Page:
Friday, May 10, 2013
Institutional setting for growth. What matters more than policies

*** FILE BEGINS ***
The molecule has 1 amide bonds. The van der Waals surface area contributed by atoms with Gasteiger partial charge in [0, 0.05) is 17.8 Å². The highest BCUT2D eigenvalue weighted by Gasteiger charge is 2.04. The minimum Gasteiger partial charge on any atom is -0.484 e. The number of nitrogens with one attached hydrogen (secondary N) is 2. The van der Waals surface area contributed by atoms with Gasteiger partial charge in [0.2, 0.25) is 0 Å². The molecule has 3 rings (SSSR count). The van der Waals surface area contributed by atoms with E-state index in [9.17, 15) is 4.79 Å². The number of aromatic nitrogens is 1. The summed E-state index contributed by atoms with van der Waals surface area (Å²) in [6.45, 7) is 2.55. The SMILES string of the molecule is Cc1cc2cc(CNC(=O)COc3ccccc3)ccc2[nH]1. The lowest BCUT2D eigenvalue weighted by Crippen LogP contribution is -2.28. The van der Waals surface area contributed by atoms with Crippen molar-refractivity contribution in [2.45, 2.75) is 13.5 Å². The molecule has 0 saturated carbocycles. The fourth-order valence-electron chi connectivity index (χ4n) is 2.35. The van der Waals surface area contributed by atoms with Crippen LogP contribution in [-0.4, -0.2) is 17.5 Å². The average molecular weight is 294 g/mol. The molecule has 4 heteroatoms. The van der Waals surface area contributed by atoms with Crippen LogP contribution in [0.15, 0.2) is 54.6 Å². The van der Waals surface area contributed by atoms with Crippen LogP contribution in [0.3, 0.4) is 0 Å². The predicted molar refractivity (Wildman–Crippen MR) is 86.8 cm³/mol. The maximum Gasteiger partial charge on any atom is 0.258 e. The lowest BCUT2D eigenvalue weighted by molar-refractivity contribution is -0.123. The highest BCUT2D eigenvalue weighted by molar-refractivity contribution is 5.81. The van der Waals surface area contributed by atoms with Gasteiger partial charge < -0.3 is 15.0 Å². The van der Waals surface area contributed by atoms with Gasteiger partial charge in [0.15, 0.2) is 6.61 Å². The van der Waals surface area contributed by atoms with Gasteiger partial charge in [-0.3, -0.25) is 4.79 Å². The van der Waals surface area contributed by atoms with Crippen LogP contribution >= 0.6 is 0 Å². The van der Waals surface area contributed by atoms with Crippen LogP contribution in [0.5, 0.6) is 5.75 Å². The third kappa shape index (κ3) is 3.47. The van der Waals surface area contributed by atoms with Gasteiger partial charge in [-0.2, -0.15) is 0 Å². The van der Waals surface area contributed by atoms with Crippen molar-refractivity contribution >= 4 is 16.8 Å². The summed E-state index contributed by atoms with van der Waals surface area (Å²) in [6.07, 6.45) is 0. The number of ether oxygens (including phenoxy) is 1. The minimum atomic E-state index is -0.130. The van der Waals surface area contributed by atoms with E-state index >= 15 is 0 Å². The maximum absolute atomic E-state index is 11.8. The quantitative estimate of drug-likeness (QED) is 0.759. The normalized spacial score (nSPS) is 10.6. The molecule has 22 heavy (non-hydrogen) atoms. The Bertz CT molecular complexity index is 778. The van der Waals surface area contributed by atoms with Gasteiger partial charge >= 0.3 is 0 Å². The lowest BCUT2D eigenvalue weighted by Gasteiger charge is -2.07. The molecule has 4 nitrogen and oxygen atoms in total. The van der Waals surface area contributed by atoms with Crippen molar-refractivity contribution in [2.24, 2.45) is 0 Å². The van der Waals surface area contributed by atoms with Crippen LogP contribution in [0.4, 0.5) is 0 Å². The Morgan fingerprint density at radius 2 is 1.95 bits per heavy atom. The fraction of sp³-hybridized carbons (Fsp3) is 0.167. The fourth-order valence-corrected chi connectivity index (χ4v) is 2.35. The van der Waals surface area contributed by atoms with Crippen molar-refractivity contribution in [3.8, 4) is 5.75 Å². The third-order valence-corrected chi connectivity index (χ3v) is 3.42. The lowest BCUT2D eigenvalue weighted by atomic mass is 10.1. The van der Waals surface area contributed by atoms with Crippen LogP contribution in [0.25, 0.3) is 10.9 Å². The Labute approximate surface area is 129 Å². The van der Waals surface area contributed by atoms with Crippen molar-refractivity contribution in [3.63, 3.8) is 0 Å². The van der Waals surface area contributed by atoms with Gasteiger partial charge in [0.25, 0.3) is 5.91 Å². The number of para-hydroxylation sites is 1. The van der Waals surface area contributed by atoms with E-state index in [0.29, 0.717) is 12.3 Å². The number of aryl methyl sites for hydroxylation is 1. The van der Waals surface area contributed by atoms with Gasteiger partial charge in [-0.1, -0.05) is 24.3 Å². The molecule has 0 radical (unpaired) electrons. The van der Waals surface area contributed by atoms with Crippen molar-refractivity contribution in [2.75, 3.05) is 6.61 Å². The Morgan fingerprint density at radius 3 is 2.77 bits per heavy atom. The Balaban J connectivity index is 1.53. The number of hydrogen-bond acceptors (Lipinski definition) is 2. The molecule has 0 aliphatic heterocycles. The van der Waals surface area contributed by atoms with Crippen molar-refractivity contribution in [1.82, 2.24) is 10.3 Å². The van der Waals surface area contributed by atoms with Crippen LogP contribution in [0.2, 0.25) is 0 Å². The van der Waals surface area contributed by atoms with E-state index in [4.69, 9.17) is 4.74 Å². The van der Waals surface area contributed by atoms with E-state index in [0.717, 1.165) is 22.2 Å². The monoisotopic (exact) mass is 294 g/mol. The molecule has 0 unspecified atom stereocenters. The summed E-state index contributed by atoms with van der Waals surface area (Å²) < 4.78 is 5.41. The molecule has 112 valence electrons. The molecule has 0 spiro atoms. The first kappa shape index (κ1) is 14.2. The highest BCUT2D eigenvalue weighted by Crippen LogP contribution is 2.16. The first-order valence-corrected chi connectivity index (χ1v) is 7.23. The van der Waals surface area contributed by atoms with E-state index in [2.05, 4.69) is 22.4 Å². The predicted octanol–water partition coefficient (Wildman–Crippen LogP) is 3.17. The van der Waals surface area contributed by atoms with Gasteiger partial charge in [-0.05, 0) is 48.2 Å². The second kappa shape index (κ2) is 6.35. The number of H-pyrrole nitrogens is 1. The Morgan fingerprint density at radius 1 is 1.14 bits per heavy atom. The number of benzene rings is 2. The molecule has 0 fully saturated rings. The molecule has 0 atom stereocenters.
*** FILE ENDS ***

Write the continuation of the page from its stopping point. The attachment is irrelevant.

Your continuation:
It is usual to think on economic policies as the isolated instrument for economic growth, such that the impact of policies becomes a matter of evaluating its proper design and timing . Thus, there are good or bad policies according they get the outcomes they were designed for. However, these outcomes might be far away from what it was intended. A good example is the questioning of monetary policy applied by the Federal Reserve between 2001-2004 in the USA, and its implication for the beginning of the housing bubble and the crash of 2008. It is clear that although there was a mix of factors for that bubble to take place, the conclusion has been that it started out because monetary policy was too soft for too long. The surrounding conditions which influence policies effectiveness are left out. Let mentions some of those relevant surrounding conditions for other policies, for example : redistribution policies without quality standard for services, environment policies without institutions and leadership, financial policies without proper regulation and transparency, and state involvement in the economy without efficiency criteria, make a short list of cases which deals with those variables outside of policy makers chance to reach, but decisive for its final outcome. What do all of these means?. Policy effectiveness goes beyond its design .It is also connected with the conditions and characteristics of the setting upon which they are implemented. Out of date laws. weak institutions, short run minded politicians, special interest influence, inefficient state intervention, regulations flaws add all that up to a different real setting hard to assimilate into economic models . As a matter of fact, the financial crisis of 2008, was not anticipated by any of these models because its lack of consistency with the real setting. Thus, a lesson from the financial crisis of 2008, is that the meaning of timing should be far more inclusive than what usually is.- An alternative line of reasoning goes on a different approach. Let say, to focus on the necessary conditions for better effectiveness of policies, leaving aside the design issue, but focusing on the strengthening of timing conditions. Since the beginning of the nineties, Latin America has done huge progress on this regard: Better institutions, (autonomous Central banks) broader consensus,(integration to the world with social inclusiveness) pragmatism based reforms,(financial sector improvement qualifications), have increased the investment profile of some countries, as long as it all fit with the necessary conditions for more effective policies. Sure, we do not need to wait and see for the same wall to fall twice. As a result, it has created a positive expectations to reinforce the virtuous circle of investment and growth. It would be desirable a more homogeneous standing of all Latin America countries on the timing issue, to take advantage of current opportunities, because the actual lag will might become persistent and sooner or later, it will make clear the difference between those countries which were wise enough to move toward the path of prosperity, while others chose to be left behind with not many chances of catching up those on the lead.